TIBET PROTESTS: Tibet's Chinese governor says rioters in the capital of Lhasa will face harsh punishment if they do not turn themselves in before a midnight (1600 UTC) deadline. Speaking with reporters today (Monday) in Beijing, Qiangba Puncog insisted that Chinese authorities had not used deadly force against protesters.
He also said that those who surrender and provide information about others involved will receive leniency. Qiangba said that during violent protests against Chinese rule in Lhasa last Friday, rioters either burned or hacked to death 13 innocent civilians. Tibet's government in exile, based in India, has estimated at least 80 Tibetans were killed.
TIBET - REACTS: The International Olympic Committee says several
top athletes are considering a boycott of this year's Beijing Olympics as a protest against China's crackdown on activists in Tibet. During a one-day visit to the island of Saint Lucia in the Eastern Caribbean Sunday, IOC President Jacques Rogge said the Olympic Committee is very concerned about the situation as China prepares to host the Olympics in August. Rogge said Saturday a boycott would only penalize athletes. He has declined to say whether the IOC would change its position if the crackdown continues. IOC members and senior government officials in several European countries say that they oppose any boycott of the games.
WORLD ECON: European and Asian stock markets have dropped sharply today (Monday), and the dollar fell, hours after the U.S. Central Bank made moves to avert a credit crisis that threatens to plunge the U.S. economy into recession. Japanese stocks fell nearly four per cent, and Hong Kong shed more than five percent. Major European markets are down more than two percent toward midday. Meanwhile, the dollar fell against the yen and the euro, while oil prices hit a record high of nearly 112 dollars a barrel (in Asia). Late Sunday, the U.S. Federal Reserve cut its lending rate to financial institutions (a quarter point to three-point-two-five percent).
PAKISTAN POL: Pakistan's new National Assembly has met for the
first time since President Pervez Musharraf's allies were defeated in last month's parliamentary elections. More than 300 members of the National Assembly took their oath of office today (Monday). President Musharraf faces a fight for his political survival following his opponents' victory in the February 18th elections. The Pakistan People's Party (PPP) of slain former Prime Minister Benazir Bhutto, which won the most seats, plans to form a coalition with the other main opposition group, the Pakistan Muslim League-N, led by another former prime minister, Nawaz Sharif.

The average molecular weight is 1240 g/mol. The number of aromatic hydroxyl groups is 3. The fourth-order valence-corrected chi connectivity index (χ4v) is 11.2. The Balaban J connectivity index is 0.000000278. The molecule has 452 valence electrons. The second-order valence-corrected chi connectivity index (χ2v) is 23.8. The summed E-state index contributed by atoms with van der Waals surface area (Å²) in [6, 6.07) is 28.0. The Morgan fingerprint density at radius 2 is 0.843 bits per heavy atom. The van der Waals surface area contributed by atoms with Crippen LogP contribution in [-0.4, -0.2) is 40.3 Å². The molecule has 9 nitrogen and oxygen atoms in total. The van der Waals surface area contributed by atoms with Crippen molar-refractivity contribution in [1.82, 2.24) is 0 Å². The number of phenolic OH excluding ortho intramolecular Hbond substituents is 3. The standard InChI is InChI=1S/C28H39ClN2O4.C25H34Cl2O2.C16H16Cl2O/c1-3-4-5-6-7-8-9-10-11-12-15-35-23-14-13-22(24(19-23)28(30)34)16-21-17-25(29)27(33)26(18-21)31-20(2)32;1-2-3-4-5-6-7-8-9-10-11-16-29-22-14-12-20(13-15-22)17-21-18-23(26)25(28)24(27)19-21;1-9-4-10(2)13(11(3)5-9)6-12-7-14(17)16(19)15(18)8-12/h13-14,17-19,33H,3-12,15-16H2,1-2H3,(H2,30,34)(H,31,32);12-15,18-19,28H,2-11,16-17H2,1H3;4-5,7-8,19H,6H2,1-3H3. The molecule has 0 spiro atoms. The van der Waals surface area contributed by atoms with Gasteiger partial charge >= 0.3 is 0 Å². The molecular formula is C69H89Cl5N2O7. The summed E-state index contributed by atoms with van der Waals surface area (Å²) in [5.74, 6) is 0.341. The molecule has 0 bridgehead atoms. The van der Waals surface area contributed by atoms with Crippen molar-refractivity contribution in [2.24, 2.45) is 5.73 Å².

US - IRAQ: U.S. Vice President Dick Cheney, who is in Baghdad, says U.S. support for Iraq is unwavering. Cheney made the comment following talks with Prime Minister Nouri al-Maliki. The two discussed Iraq's security improvements and other issues. The U.S. vice president arrived unannounced in Baghdad earlier today (Monday). He met first with the top U.S. commander in Iraq, General David Petraeus. Shortly after Cheney arrived, an explosion rocked Baghdad, but few details were given about the incident. Cheney's stop in Iraq is part of a Middle East tour that will take him to Oman, Saudi Arabia, Israel, the West Bank and Turkey. U.S. senator and expected Republican Party presidential candidate John McCain is also in Iraq on what he says is a fact-finding visit. He also has met with Iraq's prime minister.
US - RUSSIA: U.S. Defense Secretary Robert Gates says Russia needs to make an effort to reach an agreement about Washington's plans for a European-based missile defense shield. Speaking to reporters on his flight to Moscow, Gates said the U.S. has made a lot of compromises to reassure Russia it is not being targeted by the plan. The defense secretary says it is now time for Moscow to reciprocate. Russia has been skeptical of the plan since it was announced. Gates will be joined in Moscow by Secretary of State Condoleezza Rice for meetings today (Monday) and Tuesday in an effort to show the missile shield is for protection from what Washington calls rogue nations such as Iran - not to threaten Russian security.
CHINA - BIRD FLU: Chinese state media say authorities have
discovered a new bird flu outbreak in the southern province of Guangdong. Agriculture ministry officials quoted by the Xinhua news agency today (Sunday) say the H5N1 virus was identified Thursday at a poultry market in Guangzhou. The officials said the virus killed at least 100 birds and triggered the slaughter of 500 more. Xinhua said the outbreak has been controlled.
Authorities in neighboring Hong Kong say they have suspended imports of live birds and poultry products from the affected zone for 21 days. The World Health Organization says bird flu has killed three people in China this year, and another 232 people around the world since 2003.
Listen to our World News for details in Lao.